Which brings me to what this blog is really all about. At last night’s star party I met a young woman whom I believe was still in high school. She had her niece with her, a young girl, probably around ten. She’d driven an hour to pick up her niece, then drove another three hours (for a total of four) to come to a star party. Her telescope, which she’d purchased herself with money she’d earned babysitting, was twice the size of the borrowed one I was using. She got it on sale for just under $1000. That’s a lot of babysitting.
It was not a good night for observing, lots of clouds and a Full Moon, with about the only thing visible Jupiter with his Galilean satellites high above our heads on the meridian. So after all that effort, that was all they saw, then turned around and drove back home. Eight hours of driving for a single star party.
If you’re not impressed, you should be.
I would like to nominate that young woman as “Geek of the Year.” Someone who is enamored with our Universe, so much so, that she spent her hard-earned money on an eight-inch telescope instead of designer clothes or, heaven forbid, tattoos, then shares her passion with a younger family member; I think I was about ten when I discovered the stars. I would have given blood and paid money for an auntie like that. Maybe you find that behavior laughable; I find it admirable. And you know what? The world needs more people like that.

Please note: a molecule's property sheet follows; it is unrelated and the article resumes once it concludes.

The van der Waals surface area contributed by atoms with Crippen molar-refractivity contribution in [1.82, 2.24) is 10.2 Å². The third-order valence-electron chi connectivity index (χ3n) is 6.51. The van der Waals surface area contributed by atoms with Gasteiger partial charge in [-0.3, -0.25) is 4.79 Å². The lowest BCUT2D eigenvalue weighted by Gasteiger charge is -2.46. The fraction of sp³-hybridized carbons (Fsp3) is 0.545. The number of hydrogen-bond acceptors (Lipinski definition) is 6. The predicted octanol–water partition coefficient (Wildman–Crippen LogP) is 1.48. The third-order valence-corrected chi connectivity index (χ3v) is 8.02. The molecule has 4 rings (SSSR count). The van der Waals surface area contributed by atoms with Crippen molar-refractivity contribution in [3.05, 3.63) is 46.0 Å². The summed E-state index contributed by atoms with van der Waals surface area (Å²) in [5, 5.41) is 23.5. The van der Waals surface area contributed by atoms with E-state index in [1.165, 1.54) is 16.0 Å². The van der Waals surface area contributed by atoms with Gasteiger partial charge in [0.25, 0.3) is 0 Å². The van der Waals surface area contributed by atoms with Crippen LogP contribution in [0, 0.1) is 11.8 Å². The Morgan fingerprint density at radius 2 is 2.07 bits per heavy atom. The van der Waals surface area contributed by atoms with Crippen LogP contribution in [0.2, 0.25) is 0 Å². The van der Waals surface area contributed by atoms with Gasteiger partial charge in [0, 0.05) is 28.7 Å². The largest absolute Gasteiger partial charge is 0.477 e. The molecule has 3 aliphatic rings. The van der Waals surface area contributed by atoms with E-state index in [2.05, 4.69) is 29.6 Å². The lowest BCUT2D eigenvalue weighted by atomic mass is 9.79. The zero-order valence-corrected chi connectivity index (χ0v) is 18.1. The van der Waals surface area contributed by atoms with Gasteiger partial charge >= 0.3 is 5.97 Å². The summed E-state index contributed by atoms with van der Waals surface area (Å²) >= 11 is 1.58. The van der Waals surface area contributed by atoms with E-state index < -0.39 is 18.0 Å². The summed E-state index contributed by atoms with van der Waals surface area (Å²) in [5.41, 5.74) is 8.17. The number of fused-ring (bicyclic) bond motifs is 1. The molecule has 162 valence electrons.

We didn’t talk long enough for me to get her name, much less find out her future plans. But she touched my heart. I hope our paths cross again. I would easily bet dollars to donuts she’s a future astronaut, astrophysicist or rocket scientist. She will obtain a good education, work for a living, and contribute to society.
Hail to geeks. Nerds, too, since I’m not sure of the difference between us. May you be lucky enough to have a geek or nerd or two in your life. They’re the glue that holds what’s left of our society together. Maybe instead of nerds they should be called gluons.
(Get it? Gluons? Never mind. It’s probably something only a geek would understand…)